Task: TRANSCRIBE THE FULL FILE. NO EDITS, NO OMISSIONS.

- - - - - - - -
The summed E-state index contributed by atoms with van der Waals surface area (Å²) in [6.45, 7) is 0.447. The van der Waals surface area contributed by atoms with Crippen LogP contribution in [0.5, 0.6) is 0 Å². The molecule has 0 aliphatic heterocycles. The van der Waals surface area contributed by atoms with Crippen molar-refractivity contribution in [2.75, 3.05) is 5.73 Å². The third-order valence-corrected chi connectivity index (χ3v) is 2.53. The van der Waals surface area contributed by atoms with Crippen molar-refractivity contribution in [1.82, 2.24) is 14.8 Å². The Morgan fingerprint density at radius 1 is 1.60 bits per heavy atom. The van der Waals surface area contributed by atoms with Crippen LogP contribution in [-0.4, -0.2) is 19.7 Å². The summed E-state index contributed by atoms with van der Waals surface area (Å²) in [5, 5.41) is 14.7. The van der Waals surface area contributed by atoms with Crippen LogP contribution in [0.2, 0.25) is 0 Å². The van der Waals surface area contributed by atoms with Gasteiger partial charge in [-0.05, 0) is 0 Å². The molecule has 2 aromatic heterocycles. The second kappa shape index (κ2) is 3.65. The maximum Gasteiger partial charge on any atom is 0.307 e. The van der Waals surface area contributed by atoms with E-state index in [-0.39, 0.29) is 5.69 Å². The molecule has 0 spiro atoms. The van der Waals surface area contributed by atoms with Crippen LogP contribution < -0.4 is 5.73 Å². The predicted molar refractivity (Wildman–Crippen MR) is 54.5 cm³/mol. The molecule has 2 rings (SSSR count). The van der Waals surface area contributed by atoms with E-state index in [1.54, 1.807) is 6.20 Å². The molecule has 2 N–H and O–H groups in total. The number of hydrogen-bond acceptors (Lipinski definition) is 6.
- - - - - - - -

The summed E-state index contributed by atoms with van der Waals surface area (Å²) in [6.45, 7) is 0.447. The van der Waals surface area contributed by atoms with Crippen LogP contribution in [0.5, 0.6) is 0 Å². The molecule has 0 aliphatic heterocycles. The van der Waals surface area contributed by atoms with Crippen molar-refractivity contribution in [2.75, 3.05) is 5.73 Å². The third-order valence-corrected chi connectivity index (χ3v) is 2.53. The van der Waals surface area contributed by atoms with Crippen molar-refractivity contribution in [1.82, 2.24) is 14.8 Å². The Morgan fingerprint density at radius 1 is 1.60 bits per heavy atom. The van der Waals surface area contributed by atoms with Crippen LogP contribution in [-0.4, -0.2) is 19.7 Å². The summed E-state index contributed by atoms with van der Waals surface area (Å²) in [5, 5.41) is 14.7. The van der Waals surface area contributed by atoms with Crippen LogP contribution in [0.2, 0.25) is 0 Å². The van der Waals surface area contributed by atoms with Gasteiger partial charge in [-0.05, 0) is 0 Å². The molecule has 2 aromatic heterocycles. The second kappa shape index (κ2) is 3.65. The maximum Gasteiger partial charge on any atom is 0.307 e. The van der Waals surface area contributed by atoms with E-state index in [-0.39, 0.29) is 5.69 Å². The molecule has 0 spiro atoms. The van der Waals surface area contributed by atoms with Crippen LogP contribution < -0.4 is 5.73 Å². The predicted molar refractivity (Wildman–Crippen MR) is 54.5 cm³/mol. The molecule has 2 rings (SSSR count). The van der Waals surface area contributed by atoms with E-state index in [1.54, 1.807) is 6.20 Å². The molecule has 2 N–H and O–H groups in total. The number of hydrogen-bond acceptors (Lipinski definition) is 6.